I think folks are reading too much into the post. A manager being upset that someone would try to bring a subordinate/peer into a disciplinary meeting does not mean that the manager “does not like this person.” And while the manager clearly did not respond well and was probably being overly defensive, I don’t think the hostile exchange with OP#2 is necessarily a red flag.

          If I were a manager and called a meeting like this, and my employee tried to bring in a subordinate when we’re discussing discipline, I would be miffed/concerned about disclosing information in front of a third party (I mean, clearly the employee waives that confidentiality by bringing in a friend, but I’d still worry about gossip, etc.). It seems like they found a compromise and that the meeting was overall a success.

          1. LBK

            Totally agreed – I think most managers would find it odd, especially since a disciplinary meeting is usually something people would prefer their coworkers not know anything about, never mind having one of them attend it.

      2. AndersonDarling

        I was thinking that the employee should have a witness if the meeting was about sexual harassment, but I agree that it doesn’t seem like this is the case. It can be terrifying to be called into a disciplinary meeting, so I don’t blame the employee for reaching for support. But some things you need to handle on your own, and in this case, it sounds like it all worked out fine.

    2. BRR

      There’s nothing in the letter that hints at something illegal happening. It’s really hard to respond to the letter overall because there’s no information on what the issue is. The employee should have asked her supervisor who wouldn’t write her up to join them at the meeting.

  15. Observer

    #1 – I’m someone who despises porn, and would probably think less of someone who I knew was viewing it. Nevertheless, you are making a huge mistake here, in my opinion. I think Allison is right – figure out a way to move on.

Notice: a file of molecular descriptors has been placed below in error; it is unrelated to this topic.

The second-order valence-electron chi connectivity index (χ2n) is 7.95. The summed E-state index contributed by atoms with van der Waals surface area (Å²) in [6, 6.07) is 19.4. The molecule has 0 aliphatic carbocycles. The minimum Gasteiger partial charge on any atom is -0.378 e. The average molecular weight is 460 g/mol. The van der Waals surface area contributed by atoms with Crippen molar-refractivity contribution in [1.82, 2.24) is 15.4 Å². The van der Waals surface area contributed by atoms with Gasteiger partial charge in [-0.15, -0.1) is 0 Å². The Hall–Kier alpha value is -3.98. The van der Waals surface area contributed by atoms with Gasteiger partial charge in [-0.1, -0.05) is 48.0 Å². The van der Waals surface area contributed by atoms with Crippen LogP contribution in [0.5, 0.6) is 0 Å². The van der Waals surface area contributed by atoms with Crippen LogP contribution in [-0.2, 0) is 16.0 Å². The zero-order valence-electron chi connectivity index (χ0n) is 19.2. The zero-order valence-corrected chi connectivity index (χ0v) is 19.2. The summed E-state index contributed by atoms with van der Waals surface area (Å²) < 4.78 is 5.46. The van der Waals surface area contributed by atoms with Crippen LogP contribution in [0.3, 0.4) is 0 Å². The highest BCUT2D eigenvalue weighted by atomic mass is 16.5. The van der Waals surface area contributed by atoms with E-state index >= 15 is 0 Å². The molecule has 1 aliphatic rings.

You are cyber staling your boss, which is pretty out there. Please don’t tell me you were “just curious”. Idle curiosity rarely leads someone to go through a half a page of non-relevant results to find a low traffic Twitter page, and then to read through a bunch of boring tweets to find the “dirt”. That’s a lot of effort to invest. I’m betting that you could find ways of spending time and energy that would benefit you a LOT more.

    On the other hand, if you report this, especially using the kind of language you used here, you’ll lose any shred of credibility you may have. Worse, you may just elevate yourself THAT person who gets talked about as the “crazy stalker” who left the job but till couldn’t let go and kept trying to manufacture trouble. At best, you’ll be making a very poor impression that’s likely to stick – and you don’t know when you will meet up with these folks again.

    Now, you may think you don’t care about any of these folks, but even in a large industry, it’s a small world. Do you really want to risk a situation where someone you worked with gets asked about you, and the first thing they say is “Oh, her! Isn’t she the one who spent all that time stalking Boss to try to make him look bad?”

    Beyond that, what “egregious oversight” happened here? What does he need to be punished for? Unless the place was a religious institution or an anti-porn organization or something like that, or what you saw wasn’t garden variety porn (ie contained high levels of violence or child pornography etc.) what this guy is doing s completely legal and (unfortunately, imo, but clearly) acceptable to large swathes of society. Unlike you, I highly, highly doubt that HR at your former employer would “find this all very, very interesting”, unless there is something that you have left out.

    And, that’s assuming that the twitter account actually does belong to your former boss. If it turns out that you are wrong bout that, you will have

    1. Czhorat

      It is a small world.

      For example: I recently started a new job. No fewer than three people working here were co-workers of mine two jobs ago. Had I been the wacky ex-employee who called to rant about my old boss’s twitter account you can be sure that would have reflected badly.

    2. neverjaunty

      Also, the OP already “eviscerated” this person in her exit interview. HR is not going to assume her concerns come from an unbiased place of concern for the company. They’ll immediately see it for what it is – a vindictive ex-employee trying to get in one more swipe.

      If the moral aspects don’t worry you, OP #1, the fact that it will completely backfire should.

    3. Is It Performance Art